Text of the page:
Under the Act victimisation occurs when an individual is treated unfavourably because he/she has done a ‘protected act’ which is bringing a claim for unlawful discrimination or raising a grievance about discrimination or giving evidence in respect of a complaint about discrimination.
The company will ensure that the consultants do not victimise any individual.
Discrimination occurs when a person is treated unfavourably as a result of their disability.
In direct discrimination occurs where a provision, criterion or practice is applied by or on behalf of an employer, or any physical feature of the employer’s premises, places a disabled person at a substantial disadvantage in comparison with persons who are not disabled.
In recruitment and selection there may be a requirement to make reasonable adjustments. For example, it might be necessary to have different application procedures for partially sighted or blind applicants that enable them to use Braille. With testing and assessment methods and procedures, tests can only be justified if they are directly related to the skills and competencies required for the job. Even then, it might be appropriate to have different levels of acceptable test results, depending on the disability. For example, an applicant with a learning disability might need more time to complete a test, or not be expected to reach the same standard as other non-disabled applicants.
Reasonable adjustments in recruiting could include:
Wherever possible the company will make reasonable adjustments to hallways, passages and doors in order to provide and improve means of access for disabled employees and workers. However, this may not always be feasible, due to circumstances creating such difficulties as to render such adjustments as being beyond what is reasonable in all the circumstances.
The company will not discriminate against a disabled person:
The company will make career opportunities available to all people with disabilities and every practical effort will be made to provide for the needs of staff, candidates and clients.
Under the Act, it is unlawful to directly or indirectly discriminate against or to harass or victimise a person because of age. Age discrimination does not just provide protection for people who are older or younger. People of all ages are protected.
A reference to age is a reference to a person’s age group. People who share the protected characteristic of age are people who are in the same age group.
Age group can have various references: Under 21s, People in their 40s, Adults, etc.
The company will not discriminate directly or indirectly, harass or victimise any person on the grounds of their age. We will encourage clients not to include any age criteria in job specifications and every attempt will be made to encourage clients to recruit on the basis of competence and skills and not age.
The company is committed to recruiting and retaining employees whose skills, experience, and attitude are suitable for the requirements of the various positions regardless of age. No age requirements will be stated in any job advertisements on behalf of the company.
If the company requests age as part of its recruitment process such information will not be used as selection, training or promotion criteria or in any detrimental way and is only for compilation of personal data, which the company holds on all employees and workers and as part of its equal opportunities monitoring process. In addition, if under age 22 to adhere to Conduct of Employment Agencies and Employment Business Regulations 2003 and other relevant legislation applicable to children or young candidates.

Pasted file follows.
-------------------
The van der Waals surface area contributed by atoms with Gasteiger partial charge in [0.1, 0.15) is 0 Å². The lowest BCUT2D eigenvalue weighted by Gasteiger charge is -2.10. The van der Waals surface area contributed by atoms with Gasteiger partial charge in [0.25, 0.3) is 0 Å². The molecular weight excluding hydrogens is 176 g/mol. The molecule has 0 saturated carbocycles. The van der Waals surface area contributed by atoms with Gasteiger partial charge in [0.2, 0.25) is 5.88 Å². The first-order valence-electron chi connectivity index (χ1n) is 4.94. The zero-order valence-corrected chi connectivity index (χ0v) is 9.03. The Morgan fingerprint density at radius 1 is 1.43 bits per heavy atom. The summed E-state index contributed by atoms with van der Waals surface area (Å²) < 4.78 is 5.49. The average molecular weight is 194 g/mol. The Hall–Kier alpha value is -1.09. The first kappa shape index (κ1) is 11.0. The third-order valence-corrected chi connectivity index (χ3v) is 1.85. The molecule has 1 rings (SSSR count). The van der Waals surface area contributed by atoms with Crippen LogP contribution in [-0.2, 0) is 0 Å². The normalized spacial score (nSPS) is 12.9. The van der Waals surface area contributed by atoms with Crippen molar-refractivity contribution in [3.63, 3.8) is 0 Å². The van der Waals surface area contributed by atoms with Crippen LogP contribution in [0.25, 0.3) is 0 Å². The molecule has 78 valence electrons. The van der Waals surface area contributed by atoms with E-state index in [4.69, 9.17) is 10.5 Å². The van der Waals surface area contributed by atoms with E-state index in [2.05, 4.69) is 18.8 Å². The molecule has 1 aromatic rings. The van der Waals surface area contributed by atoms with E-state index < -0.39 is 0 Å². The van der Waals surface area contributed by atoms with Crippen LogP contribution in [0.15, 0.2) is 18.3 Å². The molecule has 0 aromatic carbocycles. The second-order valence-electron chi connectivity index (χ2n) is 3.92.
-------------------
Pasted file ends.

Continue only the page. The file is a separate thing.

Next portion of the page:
Where a client requests age or date of birth, this will have to be under an occupational requirement or with an objective justification which should be confirmed in writing.
This policy also covers the treatment of those employees and workers who work on a part-time basis, the company recognises that it is an essential part of this policy that part time employees are treated on the same terms, with no detriment, as full time employees (albeit on a pro rata basis) in matters such as rates of pay, holiday entitlement, maternity leave, parental and domestic incident leave and access to our pension scheme. The company also recognises that part time employees must be treated the same as full time employees in relation to training and redundancy situations.
The company recognises that any employee or worker may wish to change their gender during the course of their employment with the Company.
The company will support any employee or worker through the reassignment.
The company will make every effort to try to protect an employee or worker who has undergone, is undergoing or intends to undergo gender reassignment, from discrimination or harassment within the workplace.
Where an employee is engaged in work where the gender change imposes genuine problems the company will make every effort to reassign the employee or worker to an alternative role in the Company, if so desired by the employee.
Any employee or worker suffering discrimination on the grounds of gender reassignment should have recourse to the Company’s grievance procedure.
Where the company has registered with the Disclosure and Barring Service (DBS) and has the authority to apply for criminal records checks on individual because they are working with children or vulnerable adults or both, we will comply with the DBS’s Code of Practice which includes having a policy on the recruitment of ex-offenders.
The company has in place procedures for monitoring compliance with this policy and for dealing with complaints of discrimination. These are available from Helen Moutesidi and will be made available immediately upon request. Any discrimination complaint will be investigated fully.